Federal Mine Safety and Health Review Commission Holds that Mine Operators Can Be Cited for Violations Discovered During Pre-Op Examinations
The Federal Mine Safety and Health Review Commission held that a regulation that requires a mine operator to maintain manual horns and other audible warning devices on self-propelled mobile equipment in functional condition means that the horns or warning devices must be functional at all times, and that the operator can be cited for violating the regulation even where the defective condition of the horn is found in the course of a mandatory pre-operation equipment examination. The case is Wake Stone Corp., SE 2010-95-M, decided April 18, 2014.
The case stems from a 2009 inspection at a crushed stone quarry in North Carolina. While inspecting the quarry, the MSHA inspector said he wanted to examine two pieces of parked mobile equipment, neither of which had been tagged out of service. Before the equipment was operated for the inspector, the mine superintendent insisted on performing the pre-operation examination required by regulation. It was during that exam that the operator discovered that the service horns on the vehicles did not work. The inspector issued two citations for violations of 30 C.F.R. § 56.14132(a).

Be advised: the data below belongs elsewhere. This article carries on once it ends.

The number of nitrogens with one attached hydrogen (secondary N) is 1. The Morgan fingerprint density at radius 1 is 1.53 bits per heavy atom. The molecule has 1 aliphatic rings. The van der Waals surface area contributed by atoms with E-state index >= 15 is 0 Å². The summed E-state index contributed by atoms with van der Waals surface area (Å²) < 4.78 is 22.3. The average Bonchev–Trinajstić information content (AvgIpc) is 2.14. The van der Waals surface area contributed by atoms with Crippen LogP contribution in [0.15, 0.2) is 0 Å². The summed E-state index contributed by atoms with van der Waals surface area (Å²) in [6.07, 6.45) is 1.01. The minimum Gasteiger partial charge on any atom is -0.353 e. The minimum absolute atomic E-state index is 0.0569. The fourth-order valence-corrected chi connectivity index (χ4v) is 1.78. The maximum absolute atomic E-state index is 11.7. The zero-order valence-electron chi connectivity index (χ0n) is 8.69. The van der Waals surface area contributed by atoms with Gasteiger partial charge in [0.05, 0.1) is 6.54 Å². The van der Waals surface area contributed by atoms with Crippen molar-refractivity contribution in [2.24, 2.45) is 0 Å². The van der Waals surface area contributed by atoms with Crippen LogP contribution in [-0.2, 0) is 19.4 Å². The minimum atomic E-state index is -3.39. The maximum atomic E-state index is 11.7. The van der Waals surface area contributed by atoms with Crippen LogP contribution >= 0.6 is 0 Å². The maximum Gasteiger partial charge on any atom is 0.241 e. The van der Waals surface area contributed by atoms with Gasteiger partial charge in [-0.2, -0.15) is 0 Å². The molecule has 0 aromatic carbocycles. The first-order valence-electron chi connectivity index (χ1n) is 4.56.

The operator argued that no violation had occurred because the defective horns were found during the mandatory pre-op examination. According to the operator, the requirement that horns be kept functional should be read in conjunction with the regulation requiring pre-op examinations of mobile equipment. In other words, the operator argued that if a problem with the horn is found during the pre-op examination, and the vehicle is then taken out of service (as is routine and would have been done in this instance once the defect was identified), there is no violation of § 56.14132(a).
Although the administrative law judge who initially heard the case agreed with Wake Stone, a unanimous Commission disagreed, reversing the judge and remanding the case for the determination of a civil penalty. The Commission held that the plain language of § 56.14132(a) did not limit the applicability of the regulation only to equipment that is to be used during a shift. According to the Commission, the strict liability scheme of the Mine Act means that an operator cannot avoid liability even if the defective horn is found during the pre-op examination. The Commission saw no conflict between the cited regulation and the requirement for a pre-op examination, and said that allowing a mine operator to avoid liability where a violative condition is caught while performing a pre-op examination, prior to the official MSHA inspection, would permit operators to engage in "gamesmanship." Because the cited equipment had not been removed from service, the Commission rejected the operator's argument that the equipment was not in service, citing its own precedent that vehicles located in normal work areas and not locked and tagged out are considered to be "in use" and thus subject to inspection.
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